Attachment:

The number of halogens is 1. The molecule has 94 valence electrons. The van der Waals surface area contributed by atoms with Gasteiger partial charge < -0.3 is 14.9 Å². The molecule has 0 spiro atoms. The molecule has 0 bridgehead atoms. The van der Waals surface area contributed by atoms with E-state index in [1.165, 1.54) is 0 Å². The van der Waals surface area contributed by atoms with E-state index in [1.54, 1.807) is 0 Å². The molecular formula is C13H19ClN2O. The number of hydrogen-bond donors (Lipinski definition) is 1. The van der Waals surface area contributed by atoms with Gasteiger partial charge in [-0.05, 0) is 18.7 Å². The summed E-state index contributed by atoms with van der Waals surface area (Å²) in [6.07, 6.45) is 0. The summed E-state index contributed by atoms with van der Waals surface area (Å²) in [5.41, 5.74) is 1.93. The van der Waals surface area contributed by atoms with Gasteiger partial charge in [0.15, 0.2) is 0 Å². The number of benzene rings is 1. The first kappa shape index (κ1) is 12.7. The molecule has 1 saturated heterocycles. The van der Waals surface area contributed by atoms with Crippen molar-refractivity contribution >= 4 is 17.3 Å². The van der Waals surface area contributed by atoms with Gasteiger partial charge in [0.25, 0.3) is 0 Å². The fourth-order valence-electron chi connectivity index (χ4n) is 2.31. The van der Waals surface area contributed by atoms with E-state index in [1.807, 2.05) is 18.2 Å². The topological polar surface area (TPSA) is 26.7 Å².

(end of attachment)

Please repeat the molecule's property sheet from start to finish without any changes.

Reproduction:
The number of halogens is 1. The molecule has 94 valence electrons. The van der Waals surface area contributed by atoms with Gasteiger partial charge < -0.3 is 14.9 Å². The molecule has 0 spiro atoms. The molecule has 0 bridgehead atoms. The van der Waals surface area contributed by atoms with E-state index in [1.165, 1.54) is 0 Å². The van der Waals surface area contributed by atoms with E-state index in [1.54, 1.807) is 0 Å². The molecular formula is C13H19ClN2O. The number of hydrogen-bond donors (Lipinski definition) is 1. The van der Waals surface area contributed by atoms with Gasteiger partial charge in [-0.05, 0) is 18.7 Å². The summed E-state index contributed by atoms with van der Waals surface area (Å²) in [6.07, 6.45) is 0. The summed E-state index contributed by atoms with van der Waals surface area (Å²) in [5.41, 5.74) is 1.93. The van der Waals surface area contributed by atoms with Gasteiger partial charge in [0.15, 0.2) is 0 Å². The number of benzene rings is 1. The first kappa shape index (κ1) is 12.7. The molecule has 1 saturated heterocycles. The van der Waals surface area contributed by atoms with Crippen molar-refractivity contribution >= 4 is 17.3 Å². The van der Waals surface area contributed by atoms with Gasteiger partial charge in [0.25, 0.3) is 0 Å². The fourth-order valence-electron chi connectivity index (χ4n) is 2.31. The van der Waals surface area contributed by atoms with E-state index in [1.807, 2.05) is 18.2 Å². The topological polar surface area (TPSA) is 26.7 Å².